These two sides have met in World Cup finals before. Diego Maradona led Argentina to victory at home in 1986, but couldn’t overcome a dubious red card and penalty in Italy 1990. It might be telling that each of those two matches was won by the country playing on its home continent. European and South American sides have met in the final on nine previous occasions; European teams are 0-7 outside Europe and 2-1 on the old continent (Pele’s Brazil beat Sweden at Sweden 1958). Still, the Germans have knocked Argentina out of the last two World Cups, and they can certainly have no fear of hostile crowds after their last match. This one will be decided by the players, plain and simple.
We witnessed soccer history yesterday in Germany’s 7-1 destruction of Brazil. The Germans were worth every bit of that scoreline – in fact, Mesut Özil’s late miss and Oscar’s even later consolation goal mean 7-1 might have flattered Brazil – and the specter of a final against Joachim Löw’s new Wunderteam hangs over today’s match.
But both nations competing this evening have their own place in the sport’s history: Holland is home to totaalvoetbal and Johan Cruyff, while Argentina can point to a pedigree of two World Cup victories and two of the game’s greats in Diego Maradona and Lionel Messi. Messi has been a player-of-the-tournament candidate in his first five matches, but so has Holland’s Arjen Robben (pictured above), the unstoppable dribbler and incorrigible diver. Which superstar will inspire his team to progression to the final against Germany?
And then there were four. And arguably the best four in the competition: Brazil, Germany, Argentina, and the Netherlands, although Colombia and Chile could argue for their inclusion in the top tier.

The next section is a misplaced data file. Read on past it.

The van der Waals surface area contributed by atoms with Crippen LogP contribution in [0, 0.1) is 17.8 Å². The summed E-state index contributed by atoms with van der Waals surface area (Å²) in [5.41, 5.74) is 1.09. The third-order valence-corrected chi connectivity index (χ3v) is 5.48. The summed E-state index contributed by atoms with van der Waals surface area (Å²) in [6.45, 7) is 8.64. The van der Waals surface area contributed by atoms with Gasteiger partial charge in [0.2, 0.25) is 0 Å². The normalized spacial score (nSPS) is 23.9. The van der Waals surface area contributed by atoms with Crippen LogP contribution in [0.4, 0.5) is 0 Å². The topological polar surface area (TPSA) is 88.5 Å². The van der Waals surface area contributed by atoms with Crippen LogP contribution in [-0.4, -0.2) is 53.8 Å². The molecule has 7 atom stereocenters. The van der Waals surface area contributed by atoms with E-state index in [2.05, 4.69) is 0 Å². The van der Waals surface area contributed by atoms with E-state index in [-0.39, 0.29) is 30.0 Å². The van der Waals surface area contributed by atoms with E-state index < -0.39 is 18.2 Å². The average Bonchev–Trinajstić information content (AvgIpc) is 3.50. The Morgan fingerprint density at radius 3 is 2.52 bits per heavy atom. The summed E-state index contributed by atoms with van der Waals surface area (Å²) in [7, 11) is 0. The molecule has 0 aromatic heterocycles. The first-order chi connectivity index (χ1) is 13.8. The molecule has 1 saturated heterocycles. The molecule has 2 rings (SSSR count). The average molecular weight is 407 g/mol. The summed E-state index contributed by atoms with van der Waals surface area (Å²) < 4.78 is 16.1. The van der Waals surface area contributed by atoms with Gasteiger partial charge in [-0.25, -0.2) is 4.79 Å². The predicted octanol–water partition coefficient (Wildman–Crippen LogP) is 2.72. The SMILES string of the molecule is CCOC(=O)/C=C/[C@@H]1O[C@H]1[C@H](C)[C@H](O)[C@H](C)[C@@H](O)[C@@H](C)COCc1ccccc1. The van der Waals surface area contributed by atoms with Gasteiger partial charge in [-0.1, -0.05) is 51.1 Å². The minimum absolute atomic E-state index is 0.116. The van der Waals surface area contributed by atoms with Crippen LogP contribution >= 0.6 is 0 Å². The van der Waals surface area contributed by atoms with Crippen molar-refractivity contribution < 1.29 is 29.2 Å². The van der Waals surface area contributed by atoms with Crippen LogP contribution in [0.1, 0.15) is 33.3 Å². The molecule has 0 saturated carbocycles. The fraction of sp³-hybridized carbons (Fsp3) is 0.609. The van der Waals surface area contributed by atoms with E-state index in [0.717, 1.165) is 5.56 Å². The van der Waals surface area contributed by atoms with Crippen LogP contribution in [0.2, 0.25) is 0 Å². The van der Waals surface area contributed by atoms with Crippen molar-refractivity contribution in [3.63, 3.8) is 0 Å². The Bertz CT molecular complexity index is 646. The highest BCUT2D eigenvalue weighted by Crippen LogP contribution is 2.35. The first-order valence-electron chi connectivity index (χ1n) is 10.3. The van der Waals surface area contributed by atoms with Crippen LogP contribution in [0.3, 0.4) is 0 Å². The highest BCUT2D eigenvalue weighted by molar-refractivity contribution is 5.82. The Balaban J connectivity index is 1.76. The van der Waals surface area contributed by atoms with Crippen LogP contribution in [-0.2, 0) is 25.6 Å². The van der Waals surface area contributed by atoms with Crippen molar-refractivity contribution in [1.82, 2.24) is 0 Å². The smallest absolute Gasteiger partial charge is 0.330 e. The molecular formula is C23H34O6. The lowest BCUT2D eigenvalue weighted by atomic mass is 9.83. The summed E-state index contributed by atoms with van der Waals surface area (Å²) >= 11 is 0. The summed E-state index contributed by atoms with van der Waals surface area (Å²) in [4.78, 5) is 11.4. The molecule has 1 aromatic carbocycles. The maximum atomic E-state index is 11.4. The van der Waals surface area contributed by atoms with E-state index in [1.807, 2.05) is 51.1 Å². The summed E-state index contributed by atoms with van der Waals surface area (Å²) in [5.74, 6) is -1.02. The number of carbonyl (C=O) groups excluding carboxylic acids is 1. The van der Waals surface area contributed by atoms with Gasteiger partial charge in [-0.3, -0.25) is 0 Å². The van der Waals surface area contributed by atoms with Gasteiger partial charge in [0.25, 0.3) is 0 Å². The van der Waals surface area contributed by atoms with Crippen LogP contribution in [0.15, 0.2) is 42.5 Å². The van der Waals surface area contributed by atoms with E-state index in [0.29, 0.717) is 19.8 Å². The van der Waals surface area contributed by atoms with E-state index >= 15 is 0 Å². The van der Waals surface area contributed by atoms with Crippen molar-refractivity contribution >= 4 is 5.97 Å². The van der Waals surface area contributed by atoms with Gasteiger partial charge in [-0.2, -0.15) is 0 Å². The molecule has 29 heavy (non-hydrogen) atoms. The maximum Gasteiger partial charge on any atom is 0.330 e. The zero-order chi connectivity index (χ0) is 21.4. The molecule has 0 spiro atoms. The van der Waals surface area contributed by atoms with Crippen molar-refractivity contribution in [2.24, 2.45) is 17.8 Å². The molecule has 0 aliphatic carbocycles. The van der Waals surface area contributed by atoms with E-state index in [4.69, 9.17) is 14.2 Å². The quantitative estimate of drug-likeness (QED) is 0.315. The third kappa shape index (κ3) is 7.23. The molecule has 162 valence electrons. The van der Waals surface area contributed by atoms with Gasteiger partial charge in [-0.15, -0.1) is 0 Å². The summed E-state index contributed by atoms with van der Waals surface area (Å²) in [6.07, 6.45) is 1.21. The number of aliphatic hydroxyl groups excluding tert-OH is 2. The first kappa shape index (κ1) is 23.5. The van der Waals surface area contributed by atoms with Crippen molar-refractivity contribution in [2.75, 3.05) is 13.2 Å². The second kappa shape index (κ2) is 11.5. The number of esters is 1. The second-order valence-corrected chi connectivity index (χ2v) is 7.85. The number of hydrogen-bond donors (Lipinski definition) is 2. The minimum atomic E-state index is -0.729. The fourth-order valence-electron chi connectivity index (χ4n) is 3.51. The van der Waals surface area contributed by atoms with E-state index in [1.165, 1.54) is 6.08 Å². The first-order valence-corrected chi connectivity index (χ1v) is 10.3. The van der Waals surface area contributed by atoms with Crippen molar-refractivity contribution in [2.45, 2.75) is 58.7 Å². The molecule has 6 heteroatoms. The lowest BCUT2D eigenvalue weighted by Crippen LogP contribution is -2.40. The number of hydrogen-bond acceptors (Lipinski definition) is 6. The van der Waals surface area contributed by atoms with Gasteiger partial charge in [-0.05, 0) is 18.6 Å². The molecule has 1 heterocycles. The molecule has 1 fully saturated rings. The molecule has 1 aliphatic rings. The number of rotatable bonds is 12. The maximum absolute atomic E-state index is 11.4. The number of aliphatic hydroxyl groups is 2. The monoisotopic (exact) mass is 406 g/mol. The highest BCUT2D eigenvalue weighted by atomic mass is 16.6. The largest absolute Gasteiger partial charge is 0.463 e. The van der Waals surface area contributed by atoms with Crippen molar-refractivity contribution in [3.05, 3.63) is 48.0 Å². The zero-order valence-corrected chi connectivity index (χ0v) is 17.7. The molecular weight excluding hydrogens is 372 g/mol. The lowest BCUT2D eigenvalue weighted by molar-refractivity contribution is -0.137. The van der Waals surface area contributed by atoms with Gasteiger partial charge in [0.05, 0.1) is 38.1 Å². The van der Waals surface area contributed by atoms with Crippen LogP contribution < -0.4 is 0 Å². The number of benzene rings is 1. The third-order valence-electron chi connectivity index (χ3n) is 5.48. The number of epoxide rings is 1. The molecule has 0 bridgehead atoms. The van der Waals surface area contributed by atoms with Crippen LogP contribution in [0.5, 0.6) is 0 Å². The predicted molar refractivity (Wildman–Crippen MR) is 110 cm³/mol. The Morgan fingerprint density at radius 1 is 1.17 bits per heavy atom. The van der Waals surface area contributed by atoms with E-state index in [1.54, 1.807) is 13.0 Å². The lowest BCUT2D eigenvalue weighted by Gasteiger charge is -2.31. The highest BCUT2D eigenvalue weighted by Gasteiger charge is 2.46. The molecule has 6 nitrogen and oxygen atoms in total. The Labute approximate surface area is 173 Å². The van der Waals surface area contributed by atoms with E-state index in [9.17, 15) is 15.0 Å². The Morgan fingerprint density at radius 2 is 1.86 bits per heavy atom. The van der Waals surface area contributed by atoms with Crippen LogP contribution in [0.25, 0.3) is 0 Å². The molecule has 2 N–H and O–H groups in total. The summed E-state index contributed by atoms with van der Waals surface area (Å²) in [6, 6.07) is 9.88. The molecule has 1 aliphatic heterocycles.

The first match features five-time champions and hosts Brazil (1958, 1962, 1970, 1994, 2002) against three-time champions Germany (1954, 1974, 1990). They’ve only met in the World Cup once, in 2002, when Brazil beat Germany 2-0 in the final on the strength of two Ronaldo goals. Germany have been one of the strongest sides in the world for years and are currently ranked second by FIFA; Brazil are ranked third, but they’ll carry onto the field with them the hopes, dreams, and energy of the world’s greatest soccer nation.
The second quarterfinal features hosts Brazil and surprising Colombia. Despite failing to impress so far, the Brazilians will still be favorites in front of their home crowd. Their South American neighbors, meanwhile, have been the best side in the Cup, with the best player in young James (“HA-mace”) Rodriguez. The world will be watching the matchup between James (pictured above) and Brazil’s own young star Neymar.
Happy Fourth of July! Appropriately, today’s two World Cup matches should bring the pyrotechnics; the world is expecting Football Fireworks of the highest luminosity. The second match features Neymar’s Brazil, the hosts and most successful team ever, against James Rodriguez’s Colombia, the best side in the tournament so far. But first, it’s France and Germany, the old neighbors and rivals, who have scored a combined seventeen goals in three previous World Cup meetings. Can the technical class of the French overcome the speed and power of the Germans?
In the warmup match to today’s USA vs. Belgium encounter, Argentina and four-time Ballon d’Or winner Lionel Messi (pictured above) meet inconsistent Switzerland, against whom they’ve never lost in seven matches (4-0-2). The Swiss nicked a late victory against Ecuador, were blown off the pitch against France, and then blanked Honduras 3-0. Argentina have had their own problems, having beaten Bosnia, Iran, and Nigeria so far by only a goal apiece – and conceding three goals along the way. Who shows up today for each country?
The United States Men’s National Team (USMNT) will play Belgium today in their first match of the knockout rounds. We’ve seen this Belgian side before; they beat us 4-2 last year and we beat them 3-0 way back in our first ever World Cup match (Uruguay 1930). Belgium won Group H with a perfect 3-0-0 record ahead of Algeria, Russia, and South Korea, but they’re only ranked two spots above us by FIFA. This is a match we can win, if we improve on our weak offensive performances in the first three matches, where – in an admittedly tough group – the Yanks managed just 39% average possession (second-worse after Iran) and nine shots on target.